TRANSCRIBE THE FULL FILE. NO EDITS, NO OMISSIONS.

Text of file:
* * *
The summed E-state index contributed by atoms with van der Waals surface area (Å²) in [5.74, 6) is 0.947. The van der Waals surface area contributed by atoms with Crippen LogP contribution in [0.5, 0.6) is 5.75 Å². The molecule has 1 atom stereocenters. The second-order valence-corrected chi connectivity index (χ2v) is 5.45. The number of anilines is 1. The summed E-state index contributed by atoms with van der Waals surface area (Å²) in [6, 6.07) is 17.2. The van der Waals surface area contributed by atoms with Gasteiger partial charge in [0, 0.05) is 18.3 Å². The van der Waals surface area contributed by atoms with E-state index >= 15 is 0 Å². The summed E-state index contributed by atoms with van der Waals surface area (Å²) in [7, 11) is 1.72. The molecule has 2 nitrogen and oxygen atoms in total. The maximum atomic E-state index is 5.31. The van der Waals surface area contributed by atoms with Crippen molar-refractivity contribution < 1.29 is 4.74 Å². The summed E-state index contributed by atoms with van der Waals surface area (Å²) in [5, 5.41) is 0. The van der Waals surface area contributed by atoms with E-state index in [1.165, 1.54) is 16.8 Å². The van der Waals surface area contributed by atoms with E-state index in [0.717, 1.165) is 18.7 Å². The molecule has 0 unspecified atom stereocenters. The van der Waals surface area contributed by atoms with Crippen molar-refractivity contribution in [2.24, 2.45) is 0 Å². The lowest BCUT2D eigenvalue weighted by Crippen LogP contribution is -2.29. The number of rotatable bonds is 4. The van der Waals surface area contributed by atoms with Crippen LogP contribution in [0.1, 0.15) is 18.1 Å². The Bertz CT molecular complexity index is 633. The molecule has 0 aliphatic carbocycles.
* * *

The summed E-state index contributed by atoms with van der Waals surface area (Å²) in [5.74, 6) is 0.947. The van der Waals surface area contributed by atoms with Crippen LogP contribution in [0.5, 0.6) is 5.75 Å². The molecule has 1 atom stereocenters. The second-order valence-corrected chi connectivity index (χ2v) is 5.45. The number of anilines is 1. The summed E-state index contributed by atoms with van der Waals surface area (Å²) in [6, 6.07) is 17.2. The van der Waals surface area contributed by atoms with Gasteiger partial charge in [0, 0.05) is 18.3 Å². The van der Waals surface area contributed by atoms with E-state index >= 15 is 0 Å². The summed E-state index contributed by atoms with van der Waals surface area (Å²) in [7, 11) is 1.72. The molecule has 2 nitrogen and oxygen atoms in total. The maximum atomic E-state index is 5.31. The van der Waals surface area contributed by atoms with Crippen molar-refractivity contribution < 1.29 is 4.74 Å². The summed E-state index contributed by atoms with van der Waals surface area (Å²) in [5, 5.41) is 0. The van der Waals surface area contributed by atoms with E-state index in [1.165, 1.54) is 16.8 Å². The van der Waals surface area contributed by atoms with E-state index in [0.717, 1.165) is 18.7 Å². The molecule has 0 unspecified atom stereocenters. The van der Waals surface area contributed by atoms with Crippen molar-refractivity contribution in [2.24, 2.45) is 0 Å². The lowest BCUT2D eigenvalue weighted by Crippen LogP contribution is -2.29. The number of rotatable bonds is 4. The van der Waals surface area contributed by atoms with Crippen LogP contribution in [0.1, 0.15) is 18.1 Å². The Bertz CT molecular complexity index is 633. The molecule has 0 aliphatic carbocycles.